Meanwhile, in the realm of public affairs I busied myself with other concerns. Of all newsworthy events, the John Kennedy murder seemed to me the most boring.

Then in June of that year I shipped out for a tour of duty at the Navel Air Station in Atsugi, Japan, where Oswald served previous to our time together at El Toro.

For reasons I could not clearly identify at the time, I was to find the murder of Hollywood actress Sharon Tate far more disturbing, When I read The Family by Ed Sanders (E.P. Dutton, 1971) my uneasiness increased. Charles Manson was not typical of the hip counter-culture I had gradually come to consider my own, after the appeal of Ayn Rand's philosophy diminished in my eyes.

Nevertheless, something about him and his followers seemed far more menacing and important than I could justify in terms of a few sensationally gory killings. As if warned in a forgotten nightmare, I felt that I had expected someone like Manson to appear on the scene. All that I read about him confirmed this eerie, elusive anxiety.

Besides that, much like Jim Garrison, Charles Manson was a paranoid. Nowhere is this more evident than on page 129 of The Family, where he is quoted as saying: "Christ on the cross, the coyote in the desert -- it's the same thing, man. The coyote is beautiful. He moves through the desert delicately, aware of everything, looking around. He hears every sound, smells every smell, sees everything that moves. He's always in a state of total paranoia and total paranoia is total awareness. You can learn from the coyote just like you learn from a child. A baby is born into the world in a state of fear. Total paranoia and awareness...." Once again I was grappling with the riddle of a man who appeared to act on the basis of a supreme confidence in the validity of his own delusions.

Escalation of the Vietnam war had radicalized me, once again, politically, so Charlie Manson's affinity for right-wing organizations was something else that alarmed me. Most particularly I was spooked by allegations about links between Manson's people and the Process Church, for when I had returned to New Orleans in order to clear myself, unsuccessfully, of Jim Garrison's suspicions, I encountered the Process Church there -- in circumstances giving me ample reason to suspect they were at least partially involved in framing me.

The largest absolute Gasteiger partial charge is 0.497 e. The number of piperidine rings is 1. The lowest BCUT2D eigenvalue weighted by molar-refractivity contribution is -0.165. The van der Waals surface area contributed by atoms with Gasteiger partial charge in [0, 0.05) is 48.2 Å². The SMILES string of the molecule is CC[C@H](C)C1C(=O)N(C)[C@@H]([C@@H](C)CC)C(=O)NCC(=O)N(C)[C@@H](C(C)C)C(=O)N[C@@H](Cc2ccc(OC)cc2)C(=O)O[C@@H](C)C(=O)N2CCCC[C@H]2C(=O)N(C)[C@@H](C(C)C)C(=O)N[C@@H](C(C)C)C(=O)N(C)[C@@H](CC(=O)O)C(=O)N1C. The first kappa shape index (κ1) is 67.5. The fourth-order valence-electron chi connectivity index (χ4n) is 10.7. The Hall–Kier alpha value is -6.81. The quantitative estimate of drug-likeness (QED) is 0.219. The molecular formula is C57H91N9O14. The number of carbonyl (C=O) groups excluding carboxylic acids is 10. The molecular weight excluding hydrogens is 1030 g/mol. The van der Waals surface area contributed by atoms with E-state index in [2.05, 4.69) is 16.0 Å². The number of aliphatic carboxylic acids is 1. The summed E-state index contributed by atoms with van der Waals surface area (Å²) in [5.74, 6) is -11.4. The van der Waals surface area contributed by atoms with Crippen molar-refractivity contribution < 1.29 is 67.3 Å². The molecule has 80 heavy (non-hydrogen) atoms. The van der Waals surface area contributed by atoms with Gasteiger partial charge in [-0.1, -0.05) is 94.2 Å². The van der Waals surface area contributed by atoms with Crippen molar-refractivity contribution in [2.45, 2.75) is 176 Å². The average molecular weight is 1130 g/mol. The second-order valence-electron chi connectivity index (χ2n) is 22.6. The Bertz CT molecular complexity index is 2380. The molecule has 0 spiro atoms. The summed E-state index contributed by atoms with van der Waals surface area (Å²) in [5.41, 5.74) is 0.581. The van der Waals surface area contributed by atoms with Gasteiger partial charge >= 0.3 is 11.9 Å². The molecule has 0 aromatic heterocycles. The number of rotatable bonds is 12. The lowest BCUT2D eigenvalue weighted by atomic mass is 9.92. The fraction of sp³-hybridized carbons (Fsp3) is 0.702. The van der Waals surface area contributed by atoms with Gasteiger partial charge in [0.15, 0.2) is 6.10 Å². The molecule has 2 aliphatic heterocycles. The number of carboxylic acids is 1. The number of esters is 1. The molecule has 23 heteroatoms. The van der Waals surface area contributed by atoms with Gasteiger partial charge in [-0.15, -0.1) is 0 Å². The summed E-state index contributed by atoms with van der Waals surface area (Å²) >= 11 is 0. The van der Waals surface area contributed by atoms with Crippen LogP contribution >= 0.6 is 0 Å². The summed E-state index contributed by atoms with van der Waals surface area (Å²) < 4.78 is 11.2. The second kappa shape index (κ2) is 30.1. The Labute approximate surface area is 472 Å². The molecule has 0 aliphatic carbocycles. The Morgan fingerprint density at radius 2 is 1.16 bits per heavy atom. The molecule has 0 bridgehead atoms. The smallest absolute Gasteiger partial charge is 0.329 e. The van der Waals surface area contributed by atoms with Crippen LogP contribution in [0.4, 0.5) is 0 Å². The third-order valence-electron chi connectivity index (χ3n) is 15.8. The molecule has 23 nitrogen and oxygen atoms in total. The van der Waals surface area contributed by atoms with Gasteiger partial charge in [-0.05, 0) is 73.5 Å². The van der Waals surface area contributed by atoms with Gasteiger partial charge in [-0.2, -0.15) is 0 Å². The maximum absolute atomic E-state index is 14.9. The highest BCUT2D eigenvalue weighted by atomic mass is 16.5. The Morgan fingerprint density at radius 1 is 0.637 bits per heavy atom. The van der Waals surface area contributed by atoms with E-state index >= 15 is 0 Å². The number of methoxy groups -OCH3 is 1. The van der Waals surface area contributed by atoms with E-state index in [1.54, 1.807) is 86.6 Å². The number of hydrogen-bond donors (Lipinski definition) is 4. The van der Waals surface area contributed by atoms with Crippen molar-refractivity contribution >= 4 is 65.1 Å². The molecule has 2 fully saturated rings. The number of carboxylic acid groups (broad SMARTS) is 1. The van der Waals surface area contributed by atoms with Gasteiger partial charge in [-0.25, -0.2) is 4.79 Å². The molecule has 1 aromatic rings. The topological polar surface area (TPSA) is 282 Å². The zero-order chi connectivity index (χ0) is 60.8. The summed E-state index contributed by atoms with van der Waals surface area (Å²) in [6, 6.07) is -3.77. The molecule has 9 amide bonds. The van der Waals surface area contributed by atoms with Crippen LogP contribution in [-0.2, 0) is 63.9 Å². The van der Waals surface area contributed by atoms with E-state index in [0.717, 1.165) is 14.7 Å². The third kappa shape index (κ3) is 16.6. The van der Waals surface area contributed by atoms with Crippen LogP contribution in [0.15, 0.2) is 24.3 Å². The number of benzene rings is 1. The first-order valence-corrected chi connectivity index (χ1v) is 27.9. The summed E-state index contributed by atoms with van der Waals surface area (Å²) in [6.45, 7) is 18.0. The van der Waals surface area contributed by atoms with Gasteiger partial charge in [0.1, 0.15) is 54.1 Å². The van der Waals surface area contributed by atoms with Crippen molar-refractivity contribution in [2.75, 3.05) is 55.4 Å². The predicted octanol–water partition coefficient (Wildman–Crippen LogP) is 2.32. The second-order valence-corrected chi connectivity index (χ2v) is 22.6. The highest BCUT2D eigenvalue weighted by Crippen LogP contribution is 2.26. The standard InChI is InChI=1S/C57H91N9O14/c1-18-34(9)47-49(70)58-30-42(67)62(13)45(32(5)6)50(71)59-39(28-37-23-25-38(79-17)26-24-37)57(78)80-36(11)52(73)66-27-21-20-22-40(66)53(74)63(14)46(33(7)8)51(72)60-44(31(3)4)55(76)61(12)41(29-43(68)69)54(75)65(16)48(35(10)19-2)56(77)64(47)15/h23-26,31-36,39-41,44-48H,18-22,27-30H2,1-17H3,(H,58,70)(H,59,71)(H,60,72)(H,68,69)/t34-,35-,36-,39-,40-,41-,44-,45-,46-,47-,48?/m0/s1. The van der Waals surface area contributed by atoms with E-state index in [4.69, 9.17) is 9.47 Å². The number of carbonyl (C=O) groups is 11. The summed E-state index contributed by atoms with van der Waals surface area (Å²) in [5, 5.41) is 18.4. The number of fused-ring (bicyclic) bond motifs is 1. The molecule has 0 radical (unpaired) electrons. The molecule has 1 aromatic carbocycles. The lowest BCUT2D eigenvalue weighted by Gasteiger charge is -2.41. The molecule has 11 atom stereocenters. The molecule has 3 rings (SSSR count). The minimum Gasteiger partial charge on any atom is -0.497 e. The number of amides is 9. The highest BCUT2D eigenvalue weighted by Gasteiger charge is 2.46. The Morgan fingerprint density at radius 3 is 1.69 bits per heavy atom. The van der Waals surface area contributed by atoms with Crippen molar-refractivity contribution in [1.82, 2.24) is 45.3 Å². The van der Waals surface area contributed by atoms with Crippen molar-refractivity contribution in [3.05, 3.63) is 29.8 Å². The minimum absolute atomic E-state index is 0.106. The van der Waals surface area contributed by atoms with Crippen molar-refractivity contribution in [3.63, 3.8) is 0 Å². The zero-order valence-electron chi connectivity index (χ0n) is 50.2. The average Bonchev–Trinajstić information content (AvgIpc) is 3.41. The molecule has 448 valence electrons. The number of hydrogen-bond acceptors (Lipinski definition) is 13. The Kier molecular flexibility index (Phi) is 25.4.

So as to avoid the mistakes of people like Garrison and Manson, it seemed essential to study psychology. That was another subject I found more fascinating than conspiracy theories about the John F. Kennedy assassination. Already acquainted with Freud and other pioneers of psychoanalysis, I began devoting my attention to more recent trends. That the older theories were unconsciously tainted with reactionary ideology was frequently mentioned in my political readings.

In 1972 I discovered a psychology book that dovetailed beautifully with my political opinions, by then both anarchist and left of center. A collection of readings compiled by Jerome Agel and the Radical Therapist newspaper staff, The Radical Therapist Anthology found the roots of nearly all neurosis and psychosis outside the individual, lodged firmly and visibly in the authoritarian class structure of society. As a sociology major at Georgia State University, I had already begun to suspect as much.

There was only one hitch, best summed up in "The Radical Psychiatry Manifesto" by Claude Steiner: "Paranoia is a state of heightened awareness. Most people are persecuted beyond their wildest delusions."

I wondered if that could be true. Certainly it was not without personal relevance, in terms of my own very unsatisfactory adjustment to the John F. Kennedy murder mystery. Perpetually fearing that my radical friends would think I was a C.I.A. agent because of what Garrison had said, and yet afraid that I would become paranoid if I delved into the unanswered questions about Oswald too deeply, I walked an uncomfortably narrow line.




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